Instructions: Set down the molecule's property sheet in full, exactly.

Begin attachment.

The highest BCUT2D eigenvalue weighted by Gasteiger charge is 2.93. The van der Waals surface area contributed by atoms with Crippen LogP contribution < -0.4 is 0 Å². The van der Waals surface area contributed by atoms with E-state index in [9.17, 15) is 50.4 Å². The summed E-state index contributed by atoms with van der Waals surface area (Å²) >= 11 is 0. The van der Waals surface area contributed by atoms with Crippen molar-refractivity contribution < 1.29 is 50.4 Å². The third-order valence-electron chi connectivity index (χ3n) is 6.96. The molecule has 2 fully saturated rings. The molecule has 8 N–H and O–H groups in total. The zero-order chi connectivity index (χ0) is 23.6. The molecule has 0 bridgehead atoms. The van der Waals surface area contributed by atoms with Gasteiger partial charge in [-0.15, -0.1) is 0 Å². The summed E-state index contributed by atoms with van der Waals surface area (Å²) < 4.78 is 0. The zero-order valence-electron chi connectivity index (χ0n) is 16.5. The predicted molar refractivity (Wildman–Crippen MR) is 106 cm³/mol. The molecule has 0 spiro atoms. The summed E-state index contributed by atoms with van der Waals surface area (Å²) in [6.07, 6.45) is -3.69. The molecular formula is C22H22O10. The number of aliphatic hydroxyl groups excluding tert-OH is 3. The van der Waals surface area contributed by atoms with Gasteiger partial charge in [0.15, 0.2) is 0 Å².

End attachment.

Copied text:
The highest BCUT2D eigenvalue weighted by Gasteiger charge is 2.93. The van der Waals surface area contributed by atoms with Crippen LogP contribution < -0.4 is 0 Å². The van der Waals surface area contributed by atoms with E-state index in [9.17, 15) is 50.4 Å². The summed E-state index contributed by atoms with van der Waals surface area (Å²) >= 11 is 0. The van der Waals surface area contributed by atoms with Crippen molar-refractivity contribution < 1.29 is 50.4 Å². The third-order valence-electron chi connectivity index (χ3n) is 6.96. The molecule has 2 fully saturated rings. The molecule has 8 N–H and O–H groups in total. The zero-order chi connectivity index (χ0) is 23.6. The molecule has 0 bridgehead atoms. The van der Waals surface area contributed by atoms with Gasteiger partial charge in [-0.15, -0.1) is 0 Å². The summed E-state index contributed by atoms with van der Waals surface area (Å²) < 4.78 is 0. The zero-order valence-electron chi connectivity index (χ0n) is 16.5. The predicted molar refractivity (Wildman–Crippen MR) is 106 cm³/mol. The molecule has 0 spiro atoms. The summed E-state index contributed by atoms with van der Waals surface area (Å²) in [6.07, 6.45) is -3.69. The molecular formula is C22H22O10. The number of aliphatic hydroxyl groups excluding tert-OH is 3. The van der Waals surface area contributed by atoms with Gasteiger partial charge in [0.15, 0.2) is 0 Å².